India investigating Huawei over alleged hacking

Huawei claims it's safe, but security fears abound

Networking equipment firm Huawei is under investigation for allegedly hacking an Indian telecommunications network.

Intelligence agencies in India apparently discovered evidence that the Chinese firm had hacked into the state-run Bharat Sanchar Nigam Ltd (BSNL) network, as part of an attempt to sabotage its plans to expand to the eastern Indian city of Rajahmundry.

There are concerns that the targeted coastal region is one of the worst affected by a Maoist insurgency, posing potential security risks.

Other countries like the US have previously raised issues with the possible security threat of contracting to Chinese companies, including Huawei and ZTE. However, the White House found no evidence of spying, and the UK government believes these firms are safe.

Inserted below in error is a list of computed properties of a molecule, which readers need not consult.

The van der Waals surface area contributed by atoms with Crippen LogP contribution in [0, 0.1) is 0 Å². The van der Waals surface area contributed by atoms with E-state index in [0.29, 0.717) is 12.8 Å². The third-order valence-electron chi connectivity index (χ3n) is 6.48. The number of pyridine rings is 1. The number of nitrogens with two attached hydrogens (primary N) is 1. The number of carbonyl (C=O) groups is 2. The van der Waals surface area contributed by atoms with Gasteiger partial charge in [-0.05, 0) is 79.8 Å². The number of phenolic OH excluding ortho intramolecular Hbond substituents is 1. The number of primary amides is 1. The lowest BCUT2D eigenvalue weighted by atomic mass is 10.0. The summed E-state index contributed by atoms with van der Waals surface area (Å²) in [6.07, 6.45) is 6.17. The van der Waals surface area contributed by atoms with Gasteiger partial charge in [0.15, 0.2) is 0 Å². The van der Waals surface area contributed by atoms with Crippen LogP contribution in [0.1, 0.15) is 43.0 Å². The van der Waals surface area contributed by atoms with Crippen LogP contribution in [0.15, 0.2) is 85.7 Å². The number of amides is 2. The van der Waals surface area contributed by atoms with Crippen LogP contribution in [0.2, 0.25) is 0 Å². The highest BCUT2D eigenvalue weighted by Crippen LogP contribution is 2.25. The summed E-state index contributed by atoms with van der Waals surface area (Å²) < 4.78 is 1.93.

Corporate rivalry

It is believed that the alleged hacking is the result of a bitter dispute between Huawei and ZTE, both of which fought for BSNL's expansion project. ZTE won the bid, and intelligence agencies think this instigated the hacking incident.

BSNL said that its base station controller, which was relocated to Rajahmundry as part of ZTE's contracted expansion efforts, was brought down by employees of Huawei due to "inter-corporate rivalry."

"An incident about alleged hacking of BSNL network by Huawei, a Chinese telecom company, has come to notice. The government has constituted an inter-ministerial team to investigate the matter," said T. Killi Kruparani, Union Minister of State for Communications and IT, according to The Hindu.

Huawei denied the allegations.